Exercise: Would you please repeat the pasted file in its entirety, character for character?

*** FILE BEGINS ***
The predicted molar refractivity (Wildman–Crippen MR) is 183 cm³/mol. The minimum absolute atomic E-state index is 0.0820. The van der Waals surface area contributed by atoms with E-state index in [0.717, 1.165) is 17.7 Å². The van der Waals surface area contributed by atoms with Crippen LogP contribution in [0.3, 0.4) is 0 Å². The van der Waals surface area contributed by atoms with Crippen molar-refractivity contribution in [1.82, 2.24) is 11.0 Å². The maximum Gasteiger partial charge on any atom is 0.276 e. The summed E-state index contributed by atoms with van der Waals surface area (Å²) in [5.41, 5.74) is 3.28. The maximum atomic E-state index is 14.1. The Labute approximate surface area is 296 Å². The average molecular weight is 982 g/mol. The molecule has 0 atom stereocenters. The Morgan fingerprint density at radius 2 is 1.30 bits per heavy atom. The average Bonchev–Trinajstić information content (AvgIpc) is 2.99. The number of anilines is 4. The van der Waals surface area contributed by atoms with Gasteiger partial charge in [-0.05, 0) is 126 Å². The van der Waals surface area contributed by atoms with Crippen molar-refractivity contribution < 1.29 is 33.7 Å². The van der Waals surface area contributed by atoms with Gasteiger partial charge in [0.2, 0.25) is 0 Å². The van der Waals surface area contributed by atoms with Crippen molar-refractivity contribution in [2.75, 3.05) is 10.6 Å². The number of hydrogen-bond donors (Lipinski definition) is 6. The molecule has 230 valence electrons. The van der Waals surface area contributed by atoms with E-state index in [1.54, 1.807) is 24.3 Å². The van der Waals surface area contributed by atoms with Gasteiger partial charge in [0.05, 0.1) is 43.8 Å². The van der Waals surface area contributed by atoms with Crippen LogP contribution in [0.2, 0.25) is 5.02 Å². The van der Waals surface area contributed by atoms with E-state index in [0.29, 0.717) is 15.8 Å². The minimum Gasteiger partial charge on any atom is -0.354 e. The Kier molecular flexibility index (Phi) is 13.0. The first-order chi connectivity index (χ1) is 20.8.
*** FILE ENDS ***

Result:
The predicted molar refractivity (Wildman–Crippen MR) is 183 cm³/mol. The minimum absolute atomic E-state index is 0.0820. The van der Waals surface area contributed by atoms with E-state index in [0.717, 1.165) is 17.7 Å². The van der Waals surface area contributed by atoms with Crippen LogP contribution in [0.3, 0.4) is 0 Å². The van der Waals surface area contributed by atoms with Crippen molar-refractivity contribution in [1.82, 2.24) is 11.0 Å². The maximum Gasteiger partial charge on any atom is 0.276 e. The summed E-state index contributed by atoms with van der Waals surface area (Å²) in [5.41, 5.74) is 3.28. The maximum atomic E-state index is 14.1. The Labute approximate surface area is 296 Å². The average molecular weight is 982 g/mol. The molecule has 0 atom stereocenters. The Morgan fingerprint density at radius 2 is 1.30 bits per heavy atom. The average Bonchev–Trinajstić information content (AvgIpc) is 2.99. The number of anilines is 4. The van der Waals surface area contributed by atoms with Gasteiger partial charge in [-0.05, 0) is 126 Å². The van der Waals surface area contributed by atoms with Crippen molar-refractivity contribution < 1.29 is 33.7 Å². The van der Waals surface area contributed by atoms with Gasteiger partial charge in [0.2, 0.25) is 0 Å². The van der Waals surface area contributed by atoms with Crippen molar-refractivity contribution in [2.75, 3.05) is 10.6 Å². The number of hydrogen-bond donors (Lipinski definition) is 6. The molecule has 230 valence electrons. The van der Waals surface area contributed by atoms with E-state index in [1.54, 1.807) is 24.3 Å². The van der Waals surface area contributed by atoms with Gasteiger partial charge in [0.05, 0.1) is 43.8 Å². The van der Waals surface area contributed by atoms with Crippen LogP contribution in [0.2, 0.25) is 5.02 Å². The van der Waals surface area contributed by atoms with E-state index in [0.29, 0.717) is 15.8 Å². The minimum Gasteiger partial charge on any atom is -0.354 e. The Kier molecular flexibility index (Phi) is 13.0. The first-order chi connectivity index (χ1) is 20.8.